The Agri-tech Innovation Program encourages farmers to adopt technology that enhances safety and efficiency
By Jackie Clark
Yesterday Ernie Hardeman, minister of agriculture, food and rural affairs, announced the Agri-tech Innovation Program, a cost sharing initiative to protect workers and improve efficiency through the adoption of innovative technology.
The $22 million program is part of the larger Agri-Food Prevention and Control Innovation Program, a three-year, $25.5 million initiative introduced in the fall provincial budget.
“Our government is investing in the adoption of technological innovations in the agri-food sector that will enhance and protect the workers’ health and wellness while also increasing the sector’s efficiency and productivity,” Hardeman said in the April 21 press conference.
“When we designed the program we made sure that the needs of both the large and small agri-food businesses will be taken into account,” he explained. The province collaborated with agricultural groups like the Dairy Farmers of Ontario and Ontario Fruit and Vegetable Growers Association to map out an ideal future path for their sectors.
“We provided up to 1.4 million for this exercise which is wrapping up this month,” Hardeman said. “Now, we’re ready to launch the second stage of the Agri-Tech Innovation Program.”
The Agri-tech Innovation Program will help fund sector-specific, eligible advancements “that protect workers both in large and small businesses, where the risk of COVID-19 transmissions is the highest,” he explained. The program has two streams.
“The first stream will encourage businesses to implement advanced technologies that are not widely adopted within the sector,” Hardeman said. Examples include robotic or automated pruning or harvesting equipment.
“The next phase will support innovators or partnerships with innovators that want to be involved in piloting and assessing technological innovations such as robotics that will, in-turn, be usable by the sector,” he added. The initiative aims to “enhance worker protections, increase efficiencies and productivity, and help build the sector’s resilience.”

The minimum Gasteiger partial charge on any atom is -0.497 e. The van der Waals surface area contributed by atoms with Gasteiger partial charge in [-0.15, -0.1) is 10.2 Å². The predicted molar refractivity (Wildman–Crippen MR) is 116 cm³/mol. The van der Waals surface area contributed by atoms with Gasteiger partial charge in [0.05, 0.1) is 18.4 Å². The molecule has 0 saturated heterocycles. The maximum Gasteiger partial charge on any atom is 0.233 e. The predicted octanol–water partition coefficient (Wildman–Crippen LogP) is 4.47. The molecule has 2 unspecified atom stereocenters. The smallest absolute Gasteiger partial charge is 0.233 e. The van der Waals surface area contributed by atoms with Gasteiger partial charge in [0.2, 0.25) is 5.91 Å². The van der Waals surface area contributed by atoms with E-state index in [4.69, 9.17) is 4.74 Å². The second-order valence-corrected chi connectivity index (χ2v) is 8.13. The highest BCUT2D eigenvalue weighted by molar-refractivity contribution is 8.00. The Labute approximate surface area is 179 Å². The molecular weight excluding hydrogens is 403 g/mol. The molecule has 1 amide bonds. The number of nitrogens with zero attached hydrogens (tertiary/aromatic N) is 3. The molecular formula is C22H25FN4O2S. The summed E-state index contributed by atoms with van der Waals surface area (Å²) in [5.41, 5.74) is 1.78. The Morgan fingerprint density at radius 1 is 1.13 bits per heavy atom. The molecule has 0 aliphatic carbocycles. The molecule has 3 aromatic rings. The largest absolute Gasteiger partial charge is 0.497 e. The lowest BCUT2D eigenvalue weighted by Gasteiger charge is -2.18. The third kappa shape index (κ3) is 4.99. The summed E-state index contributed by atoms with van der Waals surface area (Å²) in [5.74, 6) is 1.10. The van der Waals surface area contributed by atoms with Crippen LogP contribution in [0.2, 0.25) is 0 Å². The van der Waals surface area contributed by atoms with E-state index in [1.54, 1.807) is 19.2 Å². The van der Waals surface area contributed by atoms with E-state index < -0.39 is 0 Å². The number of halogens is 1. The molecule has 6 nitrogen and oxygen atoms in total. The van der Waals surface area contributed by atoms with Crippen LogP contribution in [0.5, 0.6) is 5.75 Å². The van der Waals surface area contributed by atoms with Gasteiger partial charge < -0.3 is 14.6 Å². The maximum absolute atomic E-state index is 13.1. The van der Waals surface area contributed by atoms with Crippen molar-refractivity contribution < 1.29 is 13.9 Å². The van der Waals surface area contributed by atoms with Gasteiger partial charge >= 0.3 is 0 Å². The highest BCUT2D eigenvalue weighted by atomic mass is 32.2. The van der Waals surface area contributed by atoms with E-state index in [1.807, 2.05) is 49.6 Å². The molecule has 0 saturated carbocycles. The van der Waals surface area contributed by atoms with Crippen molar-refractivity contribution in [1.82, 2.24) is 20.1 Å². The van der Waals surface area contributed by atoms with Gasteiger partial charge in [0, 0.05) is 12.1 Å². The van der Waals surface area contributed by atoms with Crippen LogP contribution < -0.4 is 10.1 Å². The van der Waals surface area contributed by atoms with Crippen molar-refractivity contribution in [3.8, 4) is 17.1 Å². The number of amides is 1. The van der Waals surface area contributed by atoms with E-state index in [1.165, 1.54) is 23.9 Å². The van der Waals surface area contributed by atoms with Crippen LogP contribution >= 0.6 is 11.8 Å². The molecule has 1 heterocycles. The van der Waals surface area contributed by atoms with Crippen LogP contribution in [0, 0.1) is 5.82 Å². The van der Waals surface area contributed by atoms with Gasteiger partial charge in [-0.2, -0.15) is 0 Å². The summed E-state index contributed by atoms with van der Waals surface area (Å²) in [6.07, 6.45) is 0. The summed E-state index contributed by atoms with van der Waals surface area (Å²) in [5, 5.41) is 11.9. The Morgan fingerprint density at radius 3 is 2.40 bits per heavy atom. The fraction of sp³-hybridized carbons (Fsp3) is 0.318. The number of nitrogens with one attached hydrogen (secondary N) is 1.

The intake for the first stream will open on May 17.
Since the beginning of the COVID-19 pandemic, proximity of workers has been a major challenge for worker health and safety, and necessary distancing protocol slows down productivity, Hardeman explained. Technology can improve both safety and productivity.
The program also has potential to address longer-term labour challenges in ag in Ontario.
The Agri-tech Innovation Program “is about both short-term and long-term goals, working through this pandemic and looking beyond it,” Peggy Brekveld, president of the Ontario Federation of Agriculture, told Farms.com.
Where labour continues to be scarce, innovative technologies have the potential to fill the gap.
Hardeman encouraged all farm and agri-food business owners to think about how technology may improve their operation.
“I think every time there’s an opportunity to access funding farmers are quick to take a look and creatively think about how it might work in their business,” said Brekveld. “I think that every sector in agriculture has modernized and continues to be innovative as they move forward.”
In Ontario agriculrure “there is such a shortage of labour that every opportunity that we can use, technology and innovation, to help us better utilize the labour force that we have, is beneficial,” she explained.
Adopting innovative technology will continue to be “part of our solution on how to get the actual work done on the farm,” she added.
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